With less than 40 days to go before what has been described by some delegates and scientists as the “climate finance COP” in Glasgow, a new study shows that developed nations are falling far short of their climate finance obligations.
Only three of the world’s developed countries are meeting their climate finance obligations according to the study by the independent think tank, Overseas Development Institute (ODI). Another study by Oxfam found that developed countries’ pledges to provide $100-billion of annual financing, made over a decade ago and seen as key to unlocking upcoming climate talks, are unlikely to be met even five years behind target.
The studies come as a recent report by Bloomberg noted that officials from the US, UK, France and Germany are looking for an agreement with Eskom. Eskom confirmed to Daily Maverick that it has indeed been invited to attend meetings with officials from the South African government as well as representatives of the developed countries.
Among the officials expected to attend meetings is John E. Morton, the US Treasury’s first climate counsellor and a recognised leader in the field of climate finance. Questions sent to the US treasury, as well as the French and German embassies, remained unanswered at the time of writing.
The Department of Forestry, Fisheries and the Environment, however, did respond. Its spokesperson, Albi Modise told Daily Maverick that Dr John Murton, the UK government’s COP26 envoy, planned to visit SA to “assess opportunities for enhanced cooperation around a just energy transition”.
“It is too early at this stage to comment on the expected outcomes of the discussions as … they are exploratory in nature,” Modise said. “From the side of government, Dr Murton would like to meet ministers in the economic cluster including environment, public enterprises, DTIC [Department of Trade, Industry and Competition] and DMRE [Department of Mineral Resources and Energy]. The developed economies have a responsibility to fund the just transition to a low carbon economy and climate-resilient society.”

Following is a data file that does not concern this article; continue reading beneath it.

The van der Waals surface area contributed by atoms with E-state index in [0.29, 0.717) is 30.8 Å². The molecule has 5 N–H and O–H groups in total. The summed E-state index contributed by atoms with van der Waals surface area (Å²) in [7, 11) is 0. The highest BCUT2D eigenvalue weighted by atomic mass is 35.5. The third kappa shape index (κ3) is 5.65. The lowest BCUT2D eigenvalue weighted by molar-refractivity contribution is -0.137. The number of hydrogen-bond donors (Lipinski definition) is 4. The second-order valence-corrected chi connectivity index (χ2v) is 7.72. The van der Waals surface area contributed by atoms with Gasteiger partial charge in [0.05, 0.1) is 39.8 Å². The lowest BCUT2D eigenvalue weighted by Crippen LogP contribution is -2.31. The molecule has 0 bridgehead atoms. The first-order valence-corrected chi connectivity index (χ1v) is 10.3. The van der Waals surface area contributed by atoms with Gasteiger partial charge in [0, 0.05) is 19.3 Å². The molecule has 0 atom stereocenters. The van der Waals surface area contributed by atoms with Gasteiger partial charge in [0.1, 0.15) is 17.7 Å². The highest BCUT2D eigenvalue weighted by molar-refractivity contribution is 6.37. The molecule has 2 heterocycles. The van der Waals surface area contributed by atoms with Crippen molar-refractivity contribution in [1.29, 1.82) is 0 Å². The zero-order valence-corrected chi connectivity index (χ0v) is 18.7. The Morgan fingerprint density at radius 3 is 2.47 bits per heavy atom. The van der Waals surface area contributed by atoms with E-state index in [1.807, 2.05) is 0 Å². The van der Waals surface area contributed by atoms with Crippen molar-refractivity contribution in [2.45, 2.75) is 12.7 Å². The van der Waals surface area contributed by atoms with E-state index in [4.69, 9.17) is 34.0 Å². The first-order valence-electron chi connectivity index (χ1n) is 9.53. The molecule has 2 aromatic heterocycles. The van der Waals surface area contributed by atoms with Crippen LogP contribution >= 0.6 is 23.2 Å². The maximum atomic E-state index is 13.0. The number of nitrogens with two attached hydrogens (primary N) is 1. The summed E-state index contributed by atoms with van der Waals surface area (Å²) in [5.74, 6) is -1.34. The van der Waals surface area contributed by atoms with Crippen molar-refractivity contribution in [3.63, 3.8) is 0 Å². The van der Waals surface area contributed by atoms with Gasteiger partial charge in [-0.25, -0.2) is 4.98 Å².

Twelve years ago at Conference of the Parties (COP) 15 in Copenhagen, developed countries party to the United Nations Framework Convention on Climate Change committed to jointly mobilise $100-billion a year by 2020 to address the needs of developing countries. But the convention noted that Australia, Canada, Greece, New Zealand, Portugal and the United States all contributed less than 20% of their share of international climate finance.
Why are rich countries “obligated” to help finance South Africa’s so-called “just transition”? Put differently, why should the United Kingdom pay for South Africa to generate electricity with renewables rather than coal? And why should South Africa agree to stop burning coal if it has enough coal for the next 400 years?